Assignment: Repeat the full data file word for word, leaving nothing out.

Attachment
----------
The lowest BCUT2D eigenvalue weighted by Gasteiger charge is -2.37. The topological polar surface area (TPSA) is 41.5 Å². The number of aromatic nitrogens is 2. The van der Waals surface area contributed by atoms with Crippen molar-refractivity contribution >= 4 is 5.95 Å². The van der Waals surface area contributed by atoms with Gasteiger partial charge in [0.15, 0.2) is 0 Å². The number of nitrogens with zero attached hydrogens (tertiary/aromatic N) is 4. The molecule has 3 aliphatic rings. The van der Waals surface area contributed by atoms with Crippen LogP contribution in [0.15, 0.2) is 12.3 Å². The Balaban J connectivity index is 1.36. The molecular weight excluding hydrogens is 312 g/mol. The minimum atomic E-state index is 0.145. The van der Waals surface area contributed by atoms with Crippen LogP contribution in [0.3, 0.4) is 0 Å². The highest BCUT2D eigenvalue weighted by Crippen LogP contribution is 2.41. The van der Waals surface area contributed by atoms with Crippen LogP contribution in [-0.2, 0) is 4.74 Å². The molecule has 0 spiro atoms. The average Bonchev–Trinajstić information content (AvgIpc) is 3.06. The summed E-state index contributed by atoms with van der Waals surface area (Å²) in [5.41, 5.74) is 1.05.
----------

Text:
The lowest BCUT2D eigenvalue weighted by Gasteiger charge is -2.37. The topological polar surface area (TPSA) is 41.5 Å². The number of aromatic nitrogens is 2. The van der Waals surface area contributed by atoms with Crippen molar-refractivity contribution >= 4 is 5.95 Å². The van der Waals surface area contributed by atoms with Gasteiger partial charge in [0.15, 0.2) is 0 Å². The number of nitrogens with zero attached hydrogens (tertiary/aromatic N) is 4. The molecule has 3 aliphatic rings. The van der Waals surface area contributed by atoms with Crippen LogP contribution in [0.15, 0.2) is 12.3 Å². The Balaban J connectivity index is 1.36. The molecular weight excluding hydrogens is 312 g/mol. The minimum atomic E-state index is 0.145. The van der Waals surface area contributed by atoms with Crippen LogP contribution in [0.3, 0.4) is 0 Å². The highest BCUT2D eigenvalue weighted by Crippen LogP contribution is 2.41. The van der Waals surface area contributed by atoms with Crippen LogP contribution in [-0.2, 0) is 4.74 Å². The molecule has 0 spiro atoms. The average Bonchev–Trinajstić information content (AvgIpc) is 3.06. The summed E-state index contributed by atoms with van der Waals surface area (Å²) in [5.41, 5.74) is 1.05.